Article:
20 episodes

Advice, insights and solutions for the biggest challenges facing higher education from academics, faculty and staff around the world.

Campus by Times Higher Education Campus by Times Higher Education

    • Education
    • 4.1 • 15 Ratings

Advice, insights and solutions for the biggest challenges facing higher education from academics, faculty and staff around the world.

    Campus: Bringing an outsider’s eye to primary sources

    Campus: Bringing an outsider’s eye to primary sources

    For this episode of the Times Higher Education podcast, we talk to award-winning author, cultural historian and literary critic Alexandra Harris about the research and writing practices behind her new book, The Rising Down: Lives in a Sussex Landscape (Faber, 2024). Alexandra is a professorial fellow in English at the University of Birmingham in the UK. Her books include Romantic Moderns: English Writers, Artists & the Imagination from Virginia Woolf to John Piper, which won The Guardian First Book award and a Somerset Maugham award, and Weatherland, which was adapted into a 10-part radio series for the BBC. This conversation explores what a literary scholar can bring to the study of local history, the power of place, and how “trespassing” researchers can find new insights in familiar records of everyday and celebrated lives.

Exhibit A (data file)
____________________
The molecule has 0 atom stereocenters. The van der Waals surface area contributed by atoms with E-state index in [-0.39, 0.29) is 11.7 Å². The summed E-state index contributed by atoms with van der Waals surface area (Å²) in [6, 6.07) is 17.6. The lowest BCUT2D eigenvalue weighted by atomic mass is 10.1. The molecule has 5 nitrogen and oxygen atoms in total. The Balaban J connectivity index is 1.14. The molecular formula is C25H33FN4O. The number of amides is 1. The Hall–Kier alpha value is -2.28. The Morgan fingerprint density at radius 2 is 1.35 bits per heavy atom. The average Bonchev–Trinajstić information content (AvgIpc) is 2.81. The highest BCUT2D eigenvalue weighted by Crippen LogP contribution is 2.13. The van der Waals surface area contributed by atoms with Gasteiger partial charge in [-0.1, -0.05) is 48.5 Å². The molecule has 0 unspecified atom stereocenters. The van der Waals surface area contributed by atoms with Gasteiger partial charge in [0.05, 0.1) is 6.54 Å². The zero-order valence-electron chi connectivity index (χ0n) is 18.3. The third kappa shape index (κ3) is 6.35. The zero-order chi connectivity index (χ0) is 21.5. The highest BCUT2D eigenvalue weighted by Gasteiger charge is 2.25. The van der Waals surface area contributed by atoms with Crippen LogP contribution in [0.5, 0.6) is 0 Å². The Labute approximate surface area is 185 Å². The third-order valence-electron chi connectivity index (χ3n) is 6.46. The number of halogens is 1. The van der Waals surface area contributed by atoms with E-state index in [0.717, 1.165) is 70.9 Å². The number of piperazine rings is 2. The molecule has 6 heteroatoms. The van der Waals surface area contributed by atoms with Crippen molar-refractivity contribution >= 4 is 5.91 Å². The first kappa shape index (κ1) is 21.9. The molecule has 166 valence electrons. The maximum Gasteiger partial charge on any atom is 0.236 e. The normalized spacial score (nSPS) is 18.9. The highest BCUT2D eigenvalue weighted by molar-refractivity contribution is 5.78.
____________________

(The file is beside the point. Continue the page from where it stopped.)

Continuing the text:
• 43 min
    Campus: How to lead a university from the front

    Campus: How to lead a university from the front

    Katie Normington, vice-chancellor and CEO of De Montfort University, has proved to be adept at both leading by example and change management. Not only did she join the Leicester institution during Covid amid the longest lockdown in the UK, but in the three years she has led the institution she has overseen large-scale curriculum reform. De Montfort has moved most of its undergraduate and postgraduate courses from traditional curriculum structure to block plan, with significant boosts in student satisfaction.